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Rachel North, Katharine Mortlock, Bethany Flynn, James Fergusson, Nick White, Wolfgang Drexler, James Morgan, Julie Albon; Lamina cribrosa pore analysis in glaucomatous human optic nerve heads in vivo. Invest. Ophthalmol. Vis. Sci. 2013;54(15):57.
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© ARVO (1962-2015); The Authors (2016-present)
The aim of this study was to use a novel semi-automatic segmentation technique to analyse the pore parameters in optical coherence tomography (OCT) datasets of the human glaucomatous lamina cribrosa (LC).
Optic nerve heads (ONHs) of ten glaucoma and ten age-matched controls were imaged using a laboratory 1050nm spectral domain OCT device, operating at 47,000 a-scans/sec, with 5-7µm axial resolution. OCT volumes of 512x512 a-scans over a 18.7 degree field centred on the ONH were acquired. ONH OCT datasets were post-processed using ImageJ. Three different regions of interest (ROIs) were selected within each LC avoiding shadows cast by ONH vasculature. Semi-automatic segmentation was performed in ImageJ on 300x300 µm ROI within the LC to analyse pore orientation, aspect ratio, area, and count.
Segmentation of individual pores within different regions of interest within the LC was achieved in at least one ROI in all ONHs. However vascular shadowing caused by the temporal arcades or cilioretinal artery prevented the location of the ROI in some subjects, notably in the superior region of control ONHs. Analysis of the anterior LC to a depth of 10µm revealed that pore areas ranged from 436-6853 µm2 in the glaucoma group and 418-4542 µm2 in the controls. Pores were significantly more oval (reflected by an increase in aspect ratio) in the inferior and superior regions of the ONH, when compared to centro-temporal region in the glaucoma group (p=0.011, Kruskal Wallis test). Pore count was lower in glaucoma subjects, compared to age-matched controls.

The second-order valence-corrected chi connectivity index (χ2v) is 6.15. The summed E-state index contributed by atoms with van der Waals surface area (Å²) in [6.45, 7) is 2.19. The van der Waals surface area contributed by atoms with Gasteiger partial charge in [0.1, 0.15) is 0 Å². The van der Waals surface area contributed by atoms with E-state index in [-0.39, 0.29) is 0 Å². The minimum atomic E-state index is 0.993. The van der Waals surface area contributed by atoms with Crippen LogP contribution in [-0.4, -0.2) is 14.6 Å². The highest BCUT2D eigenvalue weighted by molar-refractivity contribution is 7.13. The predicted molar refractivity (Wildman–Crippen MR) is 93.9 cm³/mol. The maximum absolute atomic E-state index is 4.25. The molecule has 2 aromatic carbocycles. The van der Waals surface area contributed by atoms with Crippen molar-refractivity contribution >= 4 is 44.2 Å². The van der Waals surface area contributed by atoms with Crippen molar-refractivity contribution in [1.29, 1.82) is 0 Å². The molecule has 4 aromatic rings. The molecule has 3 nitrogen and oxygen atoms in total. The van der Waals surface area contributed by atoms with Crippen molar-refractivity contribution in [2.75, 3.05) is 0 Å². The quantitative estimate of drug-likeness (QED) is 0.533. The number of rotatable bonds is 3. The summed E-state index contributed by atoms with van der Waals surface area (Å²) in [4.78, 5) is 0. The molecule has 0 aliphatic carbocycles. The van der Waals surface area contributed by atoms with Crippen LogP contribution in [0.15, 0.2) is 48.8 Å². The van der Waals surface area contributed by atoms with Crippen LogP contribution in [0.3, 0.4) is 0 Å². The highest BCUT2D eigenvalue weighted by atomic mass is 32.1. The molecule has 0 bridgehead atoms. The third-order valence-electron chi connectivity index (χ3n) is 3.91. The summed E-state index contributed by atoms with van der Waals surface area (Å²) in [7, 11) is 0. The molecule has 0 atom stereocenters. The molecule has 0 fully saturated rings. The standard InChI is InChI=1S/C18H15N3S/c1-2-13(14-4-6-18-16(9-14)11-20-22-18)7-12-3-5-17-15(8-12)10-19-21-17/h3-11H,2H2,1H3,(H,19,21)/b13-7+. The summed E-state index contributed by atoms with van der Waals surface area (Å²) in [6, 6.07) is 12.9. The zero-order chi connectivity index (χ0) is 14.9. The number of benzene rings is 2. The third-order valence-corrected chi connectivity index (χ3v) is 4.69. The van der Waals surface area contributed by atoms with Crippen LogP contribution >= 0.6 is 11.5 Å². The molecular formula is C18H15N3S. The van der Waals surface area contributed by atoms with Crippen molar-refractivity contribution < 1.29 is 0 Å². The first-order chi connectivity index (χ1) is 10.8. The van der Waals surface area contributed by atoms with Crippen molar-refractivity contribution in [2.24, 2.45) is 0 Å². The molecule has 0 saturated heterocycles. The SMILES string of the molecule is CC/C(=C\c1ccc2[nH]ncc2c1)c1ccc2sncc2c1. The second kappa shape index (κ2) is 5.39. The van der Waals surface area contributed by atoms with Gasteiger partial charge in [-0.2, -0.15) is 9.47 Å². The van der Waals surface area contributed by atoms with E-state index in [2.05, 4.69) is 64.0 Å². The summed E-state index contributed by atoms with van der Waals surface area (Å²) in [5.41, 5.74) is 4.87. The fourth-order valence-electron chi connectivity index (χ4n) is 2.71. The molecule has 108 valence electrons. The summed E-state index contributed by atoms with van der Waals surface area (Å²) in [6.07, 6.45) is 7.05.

Our preliminary findings indicate that changes in LC pores parameters in the glaucomatous ONHs can be detected using OCT at 1050nm. Further improvements in segmentation methodology and ROI selection will increase the area of ONH available for analysis and improve the accuracy of this technique. Ultimately, this will provide us with an opportunity to analyse the LC in vivo, for the detection of changes and monitoring progression in glaucomatous optic neuropathy. In addition, this is likely to be an invaluable tool in assessing the effects of therapeutic interventions on the ONH.
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